This Is AuburnElectronic Theses and Dissertations

Cooling Hadoop: Temperature Aware Schedulers in Data Centers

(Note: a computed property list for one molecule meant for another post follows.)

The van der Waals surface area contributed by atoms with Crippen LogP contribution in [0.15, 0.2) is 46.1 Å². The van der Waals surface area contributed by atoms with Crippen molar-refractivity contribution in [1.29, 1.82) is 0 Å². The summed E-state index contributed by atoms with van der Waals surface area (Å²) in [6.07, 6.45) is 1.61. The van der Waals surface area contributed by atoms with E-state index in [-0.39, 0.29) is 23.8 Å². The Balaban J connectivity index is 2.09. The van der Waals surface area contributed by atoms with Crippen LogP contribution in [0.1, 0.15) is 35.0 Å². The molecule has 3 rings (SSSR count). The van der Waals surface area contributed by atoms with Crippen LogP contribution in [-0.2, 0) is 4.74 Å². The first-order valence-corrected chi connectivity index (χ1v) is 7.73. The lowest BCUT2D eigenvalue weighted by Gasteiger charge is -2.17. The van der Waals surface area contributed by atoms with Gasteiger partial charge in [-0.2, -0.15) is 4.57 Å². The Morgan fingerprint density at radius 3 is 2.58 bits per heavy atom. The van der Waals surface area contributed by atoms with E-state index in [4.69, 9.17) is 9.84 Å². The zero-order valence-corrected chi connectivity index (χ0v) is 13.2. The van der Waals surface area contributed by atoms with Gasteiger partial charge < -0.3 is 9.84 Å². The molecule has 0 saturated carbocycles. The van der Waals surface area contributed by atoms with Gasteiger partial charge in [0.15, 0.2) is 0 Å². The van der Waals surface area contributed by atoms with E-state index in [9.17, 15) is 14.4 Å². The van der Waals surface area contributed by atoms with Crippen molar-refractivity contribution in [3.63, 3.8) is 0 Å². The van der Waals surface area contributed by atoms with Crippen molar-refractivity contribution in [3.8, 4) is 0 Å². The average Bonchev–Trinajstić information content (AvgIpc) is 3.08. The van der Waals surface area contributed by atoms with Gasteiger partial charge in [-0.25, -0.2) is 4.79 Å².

The amount of unstructured data, also known as “Big Data” in Internet is growing every day. Because the Big data is unstructured, a large-scale distributed batch processing infrastructure like Hadoop is used instead of traditional databases. Hadoop is an open source framework, which uses MapReduce programming model to process large data set. Hadoop's true power lies in while working in a cluster of machines in data centers. Hadoop's master-slave architecture enables master node to control the slave nodes to store and process the data. When a client application submits a job to Hadoop, the scheduler in master node schedules tasks on every available slave to process the job in parallel fashion. Many existing Hadoop schedulers do not consider the nature of the job, workload, power and temperature distribution in the data center, which is very critical and important to improve life of devices and cut down on cooling costs, which is about 25% of total investment in data centers. Based on thorough investigations of Hadoop's existing schedulers, we propose a couple of new thermal aware schedulers that schedules tasks to balance the outlet temperature across all nodes and reduce AC costs in data center. First is a dynamic scheduler, which schedules a job based on the CPU and disk's temperature and utilization feedback given by all slave nodes at run-time. Second is a static scheduler, which assigns tasks to slaves based on CPU and disk's temperature and stored job information. Both these schedulers are implemented on top of Hadoop's FIFO scheduler. We test our schedulers and FIFO scheduler by running a set of standard Hadoop benchmark applications like WordCount, DistributedGrep, PI at different temperature, utilization thresholds and cluster sizes. The experimental results show that our schedulers achieve average outlet temperature saving of 2 degree Celsius over the default FIFO scheduler that saves about 15% of cooling cost with little performance overhead.